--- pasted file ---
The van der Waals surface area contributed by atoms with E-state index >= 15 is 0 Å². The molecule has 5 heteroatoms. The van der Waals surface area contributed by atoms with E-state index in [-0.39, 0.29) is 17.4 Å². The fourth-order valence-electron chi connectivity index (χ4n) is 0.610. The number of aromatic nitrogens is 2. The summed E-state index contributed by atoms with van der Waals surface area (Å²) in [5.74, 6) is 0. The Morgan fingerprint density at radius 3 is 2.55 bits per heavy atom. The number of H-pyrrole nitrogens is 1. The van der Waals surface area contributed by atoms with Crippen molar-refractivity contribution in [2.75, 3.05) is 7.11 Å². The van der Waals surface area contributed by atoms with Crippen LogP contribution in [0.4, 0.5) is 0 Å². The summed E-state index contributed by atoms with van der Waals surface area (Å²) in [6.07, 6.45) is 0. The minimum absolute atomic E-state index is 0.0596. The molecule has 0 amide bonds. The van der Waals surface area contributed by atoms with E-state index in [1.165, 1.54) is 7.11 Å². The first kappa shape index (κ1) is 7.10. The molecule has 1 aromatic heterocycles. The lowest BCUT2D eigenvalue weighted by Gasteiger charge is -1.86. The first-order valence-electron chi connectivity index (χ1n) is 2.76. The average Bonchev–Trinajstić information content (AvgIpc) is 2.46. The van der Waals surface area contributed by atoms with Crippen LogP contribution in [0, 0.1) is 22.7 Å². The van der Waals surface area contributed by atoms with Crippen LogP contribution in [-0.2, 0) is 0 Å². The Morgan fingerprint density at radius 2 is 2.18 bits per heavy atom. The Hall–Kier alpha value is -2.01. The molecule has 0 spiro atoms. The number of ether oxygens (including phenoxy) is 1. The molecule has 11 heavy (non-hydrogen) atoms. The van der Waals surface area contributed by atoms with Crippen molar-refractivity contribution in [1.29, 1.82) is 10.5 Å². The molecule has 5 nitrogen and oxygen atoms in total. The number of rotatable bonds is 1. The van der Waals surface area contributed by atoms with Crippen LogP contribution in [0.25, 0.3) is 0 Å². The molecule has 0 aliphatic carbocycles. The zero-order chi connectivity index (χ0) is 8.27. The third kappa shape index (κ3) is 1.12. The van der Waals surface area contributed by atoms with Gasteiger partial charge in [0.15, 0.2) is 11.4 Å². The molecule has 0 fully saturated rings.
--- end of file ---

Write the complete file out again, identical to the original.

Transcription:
The van der Waals surface area contributed by atoms with E-state index >= 15 is 0 Å². The molecule has 5 heteroatoms. The van der Waals surface area contributed by atoms with E-state index in [-0.39, 0.29) is 17.4 Å². The fourth-order valence-electron chi connectivity index (χ4n) is 0.610. The number of aromatic nitrogens is 2. The summed E-state index contributed by atoms with van der Waals surface area (Å²) in [5.74, 6) is 0. The Morgan fingerprint density at radius 3 is 2.55 bits per heavy atom. The number of H-pyrrole nitrogens is 1. The van der Waals surface area contributed by atoms with Crippen molar-refractivity contribution in [2.75, 3.05) is 7.11 Å². The van der Waals surface area contributed by atoms with Crippen LogP contribution in [0.4, 0.5) is 0 Å². The summed E-state index contributed by atoms with van der Waals surface area (Å²) in [6.07, 6.45) is 0. The minimum absolute atomic E-state index is 0.0596. The molecule has 0 amide bonds. The van der Waals surface area contributed by atoms with E-state index in [1.165, 1.54) is 7.11 Å². The first kappa shape index (κ1) is 7.10. The molecule has 1 aromatic heterocycles. The lowest BCUT2D eigenvalue weighted by Gasteiger charge is -1.86. The first-order valence-electron chi connectivity index (χ1n) is 2.76. The average Bonchev–Trinajstić information content (AvgIpc) is 2.46. The van der Waals surface area contributed by atoms with Crippen LogP contribution in [0, 0.1) is 22.7 Å². The van der Waals surface area contributed by atoms with Crippen LogP contribution in [-0.2, 0) is 0 Å². The Morgan fingerprint density at radius 2 is 2.18 bits per heavy atom. The Hall–Kier alpha value is -2.01. The molecule has 0 spiro atoms. The number of ether oxygens (including phenoxy) is 1. The molecule has 11 heavy (non-hydrogen) atoms. The van der Waals surface area contributed by atoms with Crippen molar-refractivity contribution in [1.29, 1.82) is 10.5 Å². The molecule has 5 nitrogen and oxygen atoms in total. The number of rotatable bonds is 1. The van der Waals surface area contributed by atoms with Crippen LogP contribution in [0.25, 0.3) is 0 Å². The molecule has 0 aliphatic carbocycles. The zero-order chi connectivity index (χ0) is 8.27. The third kappa shape index (κ3) is 1.12. The van der Waals surface area contributed by atoms with Gasteiger partial charge in [0.15, 0.2) is 11.4 Å². The molecule has 0 fully saturated rings.